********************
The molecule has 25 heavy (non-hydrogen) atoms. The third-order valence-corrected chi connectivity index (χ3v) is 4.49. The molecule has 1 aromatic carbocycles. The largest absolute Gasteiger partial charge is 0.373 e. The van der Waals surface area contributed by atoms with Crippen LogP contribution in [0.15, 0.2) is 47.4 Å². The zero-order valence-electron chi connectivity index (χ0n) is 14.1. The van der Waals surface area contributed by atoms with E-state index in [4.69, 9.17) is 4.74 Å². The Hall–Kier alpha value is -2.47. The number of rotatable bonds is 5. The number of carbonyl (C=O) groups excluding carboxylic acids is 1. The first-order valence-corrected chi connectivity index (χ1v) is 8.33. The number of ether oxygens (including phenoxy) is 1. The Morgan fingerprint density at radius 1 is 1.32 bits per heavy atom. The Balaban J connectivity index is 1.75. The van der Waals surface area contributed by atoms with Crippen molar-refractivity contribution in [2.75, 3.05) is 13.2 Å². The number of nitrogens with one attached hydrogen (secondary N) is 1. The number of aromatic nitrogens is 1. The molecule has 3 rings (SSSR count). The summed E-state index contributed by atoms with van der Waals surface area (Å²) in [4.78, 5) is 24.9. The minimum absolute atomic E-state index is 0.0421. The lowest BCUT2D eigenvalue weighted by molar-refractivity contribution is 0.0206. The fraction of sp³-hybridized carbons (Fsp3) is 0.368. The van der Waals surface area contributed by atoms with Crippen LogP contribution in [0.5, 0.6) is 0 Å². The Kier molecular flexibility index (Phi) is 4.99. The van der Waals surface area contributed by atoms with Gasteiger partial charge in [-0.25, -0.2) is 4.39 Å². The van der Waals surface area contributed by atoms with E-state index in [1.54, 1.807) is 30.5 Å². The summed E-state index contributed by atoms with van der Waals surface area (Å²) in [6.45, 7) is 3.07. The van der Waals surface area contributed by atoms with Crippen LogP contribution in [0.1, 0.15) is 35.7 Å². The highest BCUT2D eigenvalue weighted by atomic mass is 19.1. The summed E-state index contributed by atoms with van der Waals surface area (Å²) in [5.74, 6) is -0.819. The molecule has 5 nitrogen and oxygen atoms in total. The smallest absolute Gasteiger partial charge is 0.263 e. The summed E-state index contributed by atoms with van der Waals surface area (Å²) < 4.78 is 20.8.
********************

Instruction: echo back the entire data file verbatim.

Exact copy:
The molecule has 25 heavy (non-hydrogen) atoms. The third-order valence-corrected chi connectivity index (χ3v) is 4.49. The molecule has 1 aromatic carbocycles. The largest absolute Gasteiger partial charge is 0.373 e. The van der Waals surface area contributed by atoms with Crippen LogP contribution in [0.15, 0.2) is 47.4 Å². The zero-order valence-electron chi connectivity index (χ0n) is 14.1. The van der Waals surface area contributed by atoms with E-state index in [4.69, 9.17) is 4.74 Å². The Hall–Kier alpha value is -2.47. The number of rotatable bonds is 5. The number of carbonyl (C=O) groups excluding carboxylic acids is 1. The first-order valence-corrected chi connectivity index (χ1v) is 8.33. The number of ether oxygens (including phenoxy) is 1. The Morgan fingerprint density at radius 1 is 1.32 bits per heavy atom. The Balaban J connectivity index is 1.75. The van der Waals surface area contributed by atoms with Crippen molar-refractivity contribution in [2.75, 3.05) is 13.2 Å². The number of nitrogens with one attached hydrogen (secondary N) is 1. The number of aromatic nitrogens is 1. The molecule has 3 rings (SSSR count). The summed E-state index contributed by atoms with van der Waals surface area (Å²) in [4.78, 5) is 24.9. The minimum absolute atomic E-state index is 0.0421. The lowest BCUT2D eigenvalue weighted by molar-refractivity contribution is 0.0206. The fraction of sp³-hybridized carbons (Fsp3) is 0.368. The van der Waals surface area contributed by atoms with Crippen LogP contribution in [0.5, 0.6) is 0 Å². The Kier molecular flexibility index (Phi) is 4.99. The van der Waals surface area contributed by atoms with Gasteiger partial charge in [-0.25, -0.2) is 4.39 Å². The van der Waals surface area contributed by atoms with E-state index in [1.54, 1.807) is 30.5 Å². The summed E-state index contributed by atoms with van der Waals surface area (Å²) in [6.45, 7) is 3.07. The van der Waals surface area contributed by atoms with Crippen LogP contribution in [0.1, 0.15) is 35.7 Å². The highest BCUT2D eigenvalue weighted by atomic mass is 19.1. The summed E-state index contributed by atoms with van der Waals surface area (Å²) in [5.74, 6) is -0.819. The molecule has 5 nitrogen and oxygen atoms in total. The smallest absolute Gasteiger partial charge is 0.263 e. The summed E-state index contributed by atoms with van der Waals surface area (Å²) < 4.78 is 20.8.